• 2020-05-26: My copy of The Art of Science and Engineering arrived. Taking notes chapter by chapter to take a break from programming after work.
  • 2020-05-27: I started writing about how I approach debugging and realized that I have a lot to say. I should be able to publish this soon.
  • 2020-05-28: Completed a first draft of the post on debugging; I think I have the broader pieces in place but there's still a lot to do.
  • 2020-05-29: Revising, editing and tweaking the post on debugging.
  • 2020-05-30: Revised and edited the post on debugging, created a diagram and added it to the index.
  • 2020-05-31: Wrote about David Sedaris's book. Worked on asyncio tracing, which I'll write about in the future.
  • 2020-06-01: Writing for myself today; about what's going on in the world and my place in it.
  • 2020-06-02: Added a small section to the note on asyncio with the output of my tracer on the minimal async example.
  • 2020-06-03: Spent quite a bit of time scratching my head at the differences between async generators and coroutines.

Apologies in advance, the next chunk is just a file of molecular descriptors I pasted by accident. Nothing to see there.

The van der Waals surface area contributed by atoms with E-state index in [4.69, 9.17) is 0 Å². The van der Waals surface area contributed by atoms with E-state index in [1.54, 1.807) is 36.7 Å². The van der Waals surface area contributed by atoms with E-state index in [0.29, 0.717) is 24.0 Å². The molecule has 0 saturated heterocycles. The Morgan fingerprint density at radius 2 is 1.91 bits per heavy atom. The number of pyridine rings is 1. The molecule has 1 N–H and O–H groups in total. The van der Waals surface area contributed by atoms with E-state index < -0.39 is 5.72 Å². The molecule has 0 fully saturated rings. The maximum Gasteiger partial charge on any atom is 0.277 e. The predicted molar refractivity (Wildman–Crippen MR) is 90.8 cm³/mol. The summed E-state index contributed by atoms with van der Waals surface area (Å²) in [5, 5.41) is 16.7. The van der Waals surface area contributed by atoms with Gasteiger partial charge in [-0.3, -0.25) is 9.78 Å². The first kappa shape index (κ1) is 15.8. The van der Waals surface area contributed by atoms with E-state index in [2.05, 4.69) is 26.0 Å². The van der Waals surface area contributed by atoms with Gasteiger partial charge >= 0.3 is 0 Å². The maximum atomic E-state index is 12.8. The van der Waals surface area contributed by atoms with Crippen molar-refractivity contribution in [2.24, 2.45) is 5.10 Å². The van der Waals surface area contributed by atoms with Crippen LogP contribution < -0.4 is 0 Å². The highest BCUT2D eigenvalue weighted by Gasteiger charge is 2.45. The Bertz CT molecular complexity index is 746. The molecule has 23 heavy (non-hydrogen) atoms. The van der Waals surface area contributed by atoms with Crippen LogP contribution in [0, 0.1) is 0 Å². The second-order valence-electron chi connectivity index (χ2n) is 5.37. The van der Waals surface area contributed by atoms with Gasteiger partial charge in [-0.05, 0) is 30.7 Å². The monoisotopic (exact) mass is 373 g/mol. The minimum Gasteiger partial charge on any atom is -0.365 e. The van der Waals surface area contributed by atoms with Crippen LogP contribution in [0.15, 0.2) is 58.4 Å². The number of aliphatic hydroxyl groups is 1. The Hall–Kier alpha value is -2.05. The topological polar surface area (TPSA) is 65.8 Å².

• 2020-06-04: Read another chapter of The Art of Doing Science and Engineering and added to my notes.
  • 2020-06-05: For some reason I couldn't stop thinking about learning to use tools, so it seemed appropriate to write about it.
  • 2020-06-06: Edited and published my heuristics for learning to use tools.
  • 2020-06-07: Back to asyncio tracing: explored how to connect async tasks to their actual execution.
  • 2020-06-08: Slowly working through tracing python code, and intercepting task creation to connect it to execution.
  • 2020-06-09: Learned and briefly described the power of sys.settrace. Wrote a summary of Systemantics.
  • 2020-06-10: Split out a new note on sys.settrace.
  • 2020-06-11: Filled in the new note on sys.settrace, and significantly improved my tracing code as I learned more about it.
  • 2020-06-12: Continued iterating on sys.settrace to add examples; I still need to reorganize the content for readability.
  • 2020-06-13: Published the note on sys.settrace. Added brief notes from books on writing.
  • 2020-06-14: Started reviewing this exercise, and my results with it so far.
  • 2020-06-15: Wrapped up the 4 weeks review. Also dug into coroutine creation without actively writing about it.
  • 2020-06-16: Greatly improved my understanding of generators, coroutines, async generators, etc. Added an example to terms.
  • 2020-06-17: Started writing about event loops in general.
  • 2020-06-18: Doing a private retrospective around how I have created – and would like to create value at work.
  • 2020-06-19: Read another chapter of Hamming and took brief notes.